Publication Title: 
Phytotherapy research: PTR

Goodyerin is a flavonol glycoside isolated from the whole plants of Goodyera schlechtendaliana which has been used as a substitute for the crude drug, Anoectochilus formosanus. The pharmacological properties of goodyerin were assayed for effects on spontaneous locomotor activity, on pentobarbital-induced hypnosis, and on anticonvulsant activity against picrotoxin-induced seizures in rodents. Goodyerin exhibited a significant and dose-dependent sedative and anticonvulsant effect.

Author(s): 
Du, Xiao-Ming
Sun, Ning-Yi
Takizawa, Nanako
Guo, Yong-Tian
Shoyama, Yukihiro
Publication Title: 
Brain Research

Strychnine-sensitive glycine receptors (GlyR) play a major role in the excitability of CNS neurons and are also a major target of many drugs including some general anesthetics and ethanol. The prefrontal cortex (PFC) is an important substrate responsible for cognitive function and for sedation, as well as hypnosis (unconsciousness) which is induced by general anesthetics and ethanol. However, the functions and the physiological and pharmacological properties of GlyRs in mature PFC neurons have not been well studied.

Author(s): 
Lu, Yongli
Ye, Jiang-Hong
Publication Title:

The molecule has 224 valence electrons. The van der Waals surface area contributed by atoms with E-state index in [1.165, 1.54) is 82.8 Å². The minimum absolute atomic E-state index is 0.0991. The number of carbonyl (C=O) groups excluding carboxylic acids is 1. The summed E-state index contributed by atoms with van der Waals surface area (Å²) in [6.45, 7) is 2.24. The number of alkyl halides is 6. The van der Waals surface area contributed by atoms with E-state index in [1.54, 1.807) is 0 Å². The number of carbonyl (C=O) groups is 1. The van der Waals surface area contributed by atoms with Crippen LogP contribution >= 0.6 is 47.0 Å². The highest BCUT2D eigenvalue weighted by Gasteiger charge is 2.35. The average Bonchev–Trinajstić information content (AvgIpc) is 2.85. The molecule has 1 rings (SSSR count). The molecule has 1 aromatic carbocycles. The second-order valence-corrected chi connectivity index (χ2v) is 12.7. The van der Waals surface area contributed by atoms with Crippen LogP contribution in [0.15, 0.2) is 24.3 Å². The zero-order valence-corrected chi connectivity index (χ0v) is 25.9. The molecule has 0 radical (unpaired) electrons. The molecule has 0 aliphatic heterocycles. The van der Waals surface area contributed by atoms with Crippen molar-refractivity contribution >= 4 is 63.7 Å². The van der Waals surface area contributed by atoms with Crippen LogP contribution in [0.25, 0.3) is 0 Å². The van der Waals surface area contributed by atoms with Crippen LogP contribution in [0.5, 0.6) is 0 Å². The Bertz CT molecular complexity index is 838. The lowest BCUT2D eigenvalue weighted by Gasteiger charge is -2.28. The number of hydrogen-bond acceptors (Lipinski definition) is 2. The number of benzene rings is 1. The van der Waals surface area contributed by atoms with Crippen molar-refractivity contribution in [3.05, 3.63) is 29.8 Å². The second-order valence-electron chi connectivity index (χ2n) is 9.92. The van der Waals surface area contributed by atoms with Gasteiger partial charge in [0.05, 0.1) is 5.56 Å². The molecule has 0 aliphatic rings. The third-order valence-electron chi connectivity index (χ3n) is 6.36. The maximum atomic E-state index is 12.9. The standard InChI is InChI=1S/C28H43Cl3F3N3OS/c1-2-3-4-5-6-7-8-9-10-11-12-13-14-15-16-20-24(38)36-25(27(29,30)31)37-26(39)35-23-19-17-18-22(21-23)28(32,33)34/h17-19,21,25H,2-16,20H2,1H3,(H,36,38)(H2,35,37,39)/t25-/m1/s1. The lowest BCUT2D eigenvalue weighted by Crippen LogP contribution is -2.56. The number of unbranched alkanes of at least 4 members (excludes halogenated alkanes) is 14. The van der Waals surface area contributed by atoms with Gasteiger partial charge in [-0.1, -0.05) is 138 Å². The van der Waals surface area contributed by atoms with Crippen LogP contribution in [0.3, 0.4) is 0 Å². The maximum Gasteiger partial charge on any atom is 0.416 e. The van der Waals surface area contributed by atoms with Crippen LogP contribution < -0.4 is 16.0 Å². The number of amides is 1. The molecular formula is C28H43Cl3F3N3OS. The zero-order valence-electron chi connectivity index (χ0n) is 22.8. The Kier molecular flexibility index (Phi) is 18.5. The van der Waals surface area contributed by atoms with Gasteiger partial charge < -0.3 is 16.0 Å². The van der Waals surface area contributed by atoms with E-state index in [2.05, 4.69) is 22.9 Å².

Behavioural Pharmacology

To characterize the sedative and hypnotic profile of the novel adenosine derivative ((3S,4R,5R)-3,4-dihydroxy-5-(6-((4-hydroxy-3-methoxybenzyl)amino)-9H-purin-9-yl)tetrahydrofuran-2-yl) methyl diaconate (WS0701), we performed a variety of behavioural tests and investigated the influence of WS0701 on various sleep stages. In mice, WS0701 significantly increased the number of entries and time spent in open arms in the elevated plus maze test, indicating an anxiolytic effect.

Author(s): 
Bai, Xiao-Yu
Zhang, Xue-Qiong
Zhang, Yong-He
Wu, Song
Hao, Ling-Hua
Liu, Rui
Huang, Zhong-Lin
Zhang, Wei-Ku
Sun, Zong-Miao
Du, Guan-hua
Publication Title: 
Biological & Pharmaceutical Bulletin

The present study was performed to evaluate the central nervous system inhibitory effects of the essential oil from SuHeXiang Wan (Storax pill), a prescription usually used for treating epilepsy in traditional Chinese medicine, on fragrance inhalation (aroma therapy). Preinhalation of the fragrance oil markedly delayed the appearance of pentylenetetrazole-induced convulsion, but showed weak activities on picrotoxin- and strychnine-induced convulsions, which implies this drug may inhibit the convulsion by GABAergic neuromodulation.

Author(s): 
Koo, Byung-Soo
Lee, Seung-Il
Ha, Jeoung-Hee
Lee, Dong-Ung
Publication Title: 
The American Journal of Chinese Medicine

The plant Withania somnifera (WS), also known as Ashwagandha, has been used widely in traditional medicine systems in India and Nepal (Ayurveda), and has been accepted to cure various ailments. In this study, the whole-cell patch clamp technique was performed to examine the mechanism of action of WS on the SG neurons of the Vc from mouse brainstem slices. In whole-cell patch clamp mode, methanol extract of Withania somnifera (mWS) induced short-lived and repeatable inward currents in all SG neurons tested (31.3 ± 8.51 pA, n = 7) using a high chloride pipette solution.

Author(s): 
Yin, Hua
Cho, Dong Hyu
Park, Soo Joung
Han, Seong Kyu